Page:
Research to Action attended an event held by the New Researcher Network at the University of Manchester’s Policy Week designed to investigate how much evidence is ‘enough’ prior to policy implementation and how best to strike the balance between ‘ideal evidence’ and pragmatic decision making.
The event was chaired by Dr Kieron Flanagan, whilst Dr Julian Simpson of the University of Manchester and Dr Kathryn Oliver of the University of Oxford offered their critical reflections on the topic. The panel was posed the specific question how much evidence is ‘enough’, but also associated questions on what types of evidence are preferable and how they can be analysed for rigour.
Julian Simpson began the session by offering an historical perspective to the debate. He emphasised how historical perspectives are often lacking in policy processes, yet they have a lot to add in terms of evaluating the starting point of a policy process. Simpson noted that historical perspectives of policy can offer direct evidence but also add a valuable mode of thought which is open to complexity and a range of evidence. The final point Simpson made was that we should be less focused on quantity but focus instead on the quality of evidence when asking the question how much evidence is ‘enough’ to inform policy.
Next, Kathryn Oliver considered how much evidence is ‘enough’ with the caveat that the models intended to depict the policy cycle never work as predicted in reality. Oliver pointed out that evidence within a policy cycle is meant to reduce political ambiguity and not decrease scientific uncertainty, making reference to Paul Cairney’s recent blog on the topic of evidence based policymaking exploring the same theme.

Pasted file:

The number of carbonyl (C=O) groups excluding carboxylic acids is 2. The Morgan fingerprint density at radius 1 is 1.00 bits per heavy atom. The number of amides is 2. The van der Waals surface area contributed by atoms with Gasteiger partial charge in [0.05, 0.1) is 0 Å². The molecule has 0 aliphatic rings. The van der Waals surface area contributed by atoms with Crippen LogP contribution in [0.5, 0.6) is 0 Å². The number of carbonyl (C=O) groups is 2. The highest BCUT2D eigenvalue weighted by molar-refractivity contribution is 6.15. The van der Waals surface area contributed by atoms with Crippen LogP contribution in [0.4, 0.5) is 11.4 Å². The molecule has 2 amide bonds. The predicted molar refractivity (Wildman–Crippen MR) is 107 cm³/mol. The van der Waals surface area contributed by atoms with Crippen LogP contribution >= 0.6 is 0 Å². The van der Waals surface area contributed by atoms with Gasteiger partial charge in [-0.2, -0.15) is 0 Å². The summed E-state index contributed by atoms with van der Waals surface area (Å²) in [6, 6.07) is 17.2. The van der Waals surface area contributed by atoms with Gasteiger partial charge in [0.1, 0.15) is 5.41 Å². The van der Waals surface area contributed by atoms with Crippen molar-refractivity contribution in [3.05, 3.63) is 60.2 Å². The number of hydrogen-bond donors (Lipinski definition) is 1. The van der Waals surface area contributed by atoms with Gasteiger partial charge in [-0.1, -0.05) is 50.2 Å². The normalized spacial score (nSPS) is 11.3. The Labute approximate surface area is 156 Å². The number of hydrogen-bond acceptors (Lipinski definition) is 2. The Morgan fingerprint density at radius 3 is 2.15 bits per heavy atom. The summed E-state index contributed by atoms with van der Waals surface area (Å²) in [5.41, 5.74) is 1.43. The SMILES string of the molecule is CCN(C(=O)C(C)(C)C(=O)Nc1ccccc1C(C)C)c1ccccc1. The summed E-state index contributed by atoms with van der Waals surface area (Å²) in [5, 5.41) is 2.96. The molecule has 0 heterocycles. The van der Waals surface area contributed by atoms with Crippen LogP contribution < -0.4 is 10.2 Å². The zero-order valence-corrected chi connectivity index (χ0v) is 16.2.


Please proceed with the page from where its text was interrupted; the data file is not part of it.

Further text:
She used the analogy of a rugby match and the 2003 World Cup Final, when England won 20-17 against Australia. She explained that the evidence based decision in the final minutes of the game would have been for England to push for a try, because typically more points are scored that way in a rugby match, however a drop goal was the decision that ultimately (and riskily) won the game.
Oliver added that producing more evidence can only address a rational route for decision making, and it should be remembered that not all policy decisions are made rationally but are instead based on personal experiences and emotions. In answer to the question, how much evidence is ‘enough’, Oliver responded that it depends on both the context of the policy decision and also the means by which the researcher wants to use the evidence to feed into a policy decision.
She highlighted a number of different ways to submit evidence to a policy process, such as, feeding evidence to parliaments through formal review processes, inputting evidence through research council’s evidence briefings or even holding elected parliamentarians to account for their use or misuse of evidence, through voting or participating in public campaigns for better evidence.
Questions raised by the audience covered whether there is a hierarchy of evidence and whether researchers should be stealth advocates or honest brokers of their research. When asked how evidence can be involved in irrational policy decisions, Oliver responded that it would have to play an informative as opposed to an arbitrative role.
The main takeaway message from the event was simply that there is no hard and fast rule on how much evidence is ‘enough’.
A report from the event can be found on the University of Manchester’s Policy Blog here.